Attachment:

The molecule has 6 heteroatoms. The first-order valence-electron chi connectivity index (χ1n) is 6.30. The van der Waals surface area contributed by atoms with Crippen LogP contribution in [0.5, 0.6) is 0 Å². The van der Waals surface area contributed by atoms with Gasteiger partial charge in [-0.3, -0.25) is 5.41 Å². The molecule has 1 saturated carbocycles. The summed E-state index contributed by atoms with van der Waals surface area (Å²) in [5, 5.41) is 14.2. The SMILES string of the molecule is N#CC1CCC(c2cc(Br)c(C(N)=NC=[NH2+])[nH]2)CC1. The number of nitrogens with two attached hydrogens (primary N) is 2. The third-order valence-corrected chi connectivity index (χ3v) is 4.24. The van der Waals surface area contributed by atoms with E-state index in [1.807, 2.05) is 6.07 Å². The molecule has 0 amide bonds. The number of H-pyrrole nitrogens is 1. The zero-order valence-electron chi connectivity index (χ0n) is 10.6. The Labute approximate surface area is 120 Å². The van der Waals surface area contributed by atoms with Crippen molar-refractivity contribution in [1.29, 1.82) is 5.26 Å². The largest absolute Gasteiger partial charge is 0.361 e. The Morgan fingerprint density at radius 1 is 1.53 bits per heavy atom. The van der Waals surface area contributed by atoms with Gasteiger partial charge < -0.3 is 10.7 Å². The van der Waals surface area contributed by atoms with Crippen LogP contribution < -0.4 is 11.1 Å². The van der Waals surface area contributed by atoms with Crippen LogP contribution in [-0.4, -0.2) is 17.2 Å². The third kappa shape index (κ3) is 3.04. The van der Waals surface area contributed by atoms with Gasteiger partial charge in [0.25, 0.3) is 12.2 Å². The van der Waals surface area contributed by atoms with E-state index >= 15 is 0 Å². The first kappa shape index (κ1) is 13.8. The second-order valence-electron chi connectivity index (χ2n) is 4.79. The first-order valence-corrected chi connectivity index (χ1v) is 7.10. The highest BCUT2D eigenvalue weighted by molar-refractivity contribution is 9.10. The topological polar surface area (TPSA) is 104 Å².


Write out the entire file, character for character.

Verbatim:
The molecule has 6 heteroatoms. The first-order valence-electron chi connectivity index (χ1n) is 6.30. The van der Waals surface area contributed by atoms with Crippen LogP contribution in [0.5, 0.6) is 0 Å². The van der Waals surface area contributed by atoms with Gasteiger partial charge in [-0.3, -0.25) is 5.41 Å². The molecule has 1 saturated carbocycles. The summed E-state index contributed by atoms with van der Waals surface area (Å²) in [5, 5.41) is 14.2. The SMILES string of the molecule is N#CC1CCC(c2cc(Br)c(C(N)=NC=[NH2+])[nH]2)CC1. The number of nitrogens with two attached hydrogens (primary N) is 2. The third-order valence-corrected chi connectivity index (χ3v) is 4.24. The van der Waals surface area contributed by atoms with E-state index in [1.807, 2.05) is 6.07 Å². The molecule has 0 amide bonds. The number of H-pyrrole nitrogens is 1. The zero-order valence-electron chi connectivity index (χ0n) is 10.6. The Labute approximate surface area is 120 Å². The van der Waals surface area contributed by atoms with Crippen molar-refractivity contribution in [1.29, 1.82) is 5.26 Å². The largest absolute Gasteiger partial charge is 0.361 e. The Morgan fingerprint density at radius 1 is 1.53 bits per heavy atom. The van der Waals surface area contributed by atoms with Gasteiger partial charge < -0.3 is 10.7 Å². The van der Waals surface area contributed by atoms with Crippen LogP contribution < -0.4 is 11.1 Å². The van der Waals surface area contributed by atoms with Crippen LogP contribution in [-0.4, -0.2) is 17.2 Å². The third kappa shape index (κ3) is 3.04. The van der Waals surface area contributed by atoms with Gasteiger partial charge in [0.25, 0.3) is 12.2 Å². The van der Waals surface area contributed by atoms with E-state index >= 15 is 0 Å². The first kappa shape index (κ1) is 13.8. The second-order valence-electron chi connectivity index (χ2n) is 4.79. The first-order valence-corrected chi connectivity index (χ1v) is 7.10. The highest BCUT2D eigenvalue weighted by molar-refractivity contribution is 9.10. The topological polar surface area (TPSA) is 104 Å².